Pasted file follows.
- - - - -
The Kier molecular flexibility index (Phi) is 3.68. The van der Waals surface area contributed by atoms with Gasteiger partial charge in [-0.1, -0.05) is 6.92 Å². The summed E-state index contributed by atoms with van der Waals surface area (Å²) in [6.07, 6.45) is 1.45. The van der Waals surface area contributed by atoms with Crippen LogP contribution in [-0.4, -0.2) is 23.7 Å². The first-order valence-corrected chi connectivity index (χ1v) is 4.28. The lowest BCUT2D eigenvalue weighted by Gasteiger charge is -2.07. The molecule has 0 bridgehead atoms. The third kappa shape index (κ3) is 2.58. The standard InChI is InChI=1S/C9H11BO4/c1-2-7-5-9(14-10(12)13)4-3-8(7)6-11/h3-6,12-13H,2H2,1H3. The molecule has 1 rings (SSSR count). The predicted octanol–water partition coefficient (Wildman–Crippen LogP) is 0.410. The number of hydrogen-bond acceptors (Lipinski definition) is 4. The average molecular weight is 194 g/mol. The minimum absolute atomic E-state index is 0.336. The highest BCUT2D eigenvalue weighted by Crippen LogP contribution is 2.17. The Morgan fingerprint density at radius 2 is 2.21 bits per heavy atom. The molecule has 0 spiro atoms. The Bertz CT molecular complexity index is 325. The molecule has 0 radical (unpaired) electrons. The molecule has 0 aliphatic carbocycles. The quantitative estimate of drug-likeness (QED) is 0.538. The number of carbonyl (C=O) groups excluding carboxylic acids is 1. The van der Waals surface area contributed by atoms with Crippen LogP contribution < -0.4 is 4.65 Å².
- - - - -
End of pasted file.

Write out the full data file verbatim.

The Kier molecular flexibility index (Phi) is 3.68. The van der Waals surface area contributed by atoms with Gasteiger partial charge in [-0.1, -0.05) is 6.92 Å². The summed E-state index contributed by atoms with van der Waals surface area (Å²) in [6.07, 6.45) is 1.45. The van der Waals surface area contributed by atoms with Crippen LogP contribution in [-0.4, -0.2) is 23.7 Å². The first-order valence-corrected chi connectivity index (χ1v) is 4.28. The lowest BCUT2D eigenvalue weighted by Gasteiger charge is -2.07. The molecule has 0 bridgehead atoms. The third kappa shape index (κ3) is 2.58. The standard InChI is InChI=1S/C9H11BO4/c1-2-7-5-9(14-10(12)13)4-3-8(7)6-11/h3-6,12-13H,2H2,1H3. The molecule has 1 rings (SSSR count). The predicted octanol–water partition coefficient (Wildman–Crippen LogP) is 0.410. The number of hydrogen-bond acceptors (Lipinski definition) is 4. The average molecular weight is 194 g/mol. The minimum absolute atomic E-state index is 0.336. The highest BCUT2D eigenvalue weighted by Crippen LogP contribution is 2.17. The Morgan fingerprint density at radius 2 is 2.21 bits per heavy atom. The molecule has 0 spiro atoms. The Bertz CT molecular complexity index is 325. The molecule has 0 radical (unpaired) electrons. The molecule has 0 aliphatic carbocycles. The quantitative estimate of drug-likeness (QED) is 0.538. The number of carbonyl (C=O) groups excluding carboxylic acids is 1. The van der Waals surface area contributed by atoms with Crippen LogP contribution < -0.4 is 4.65 Å².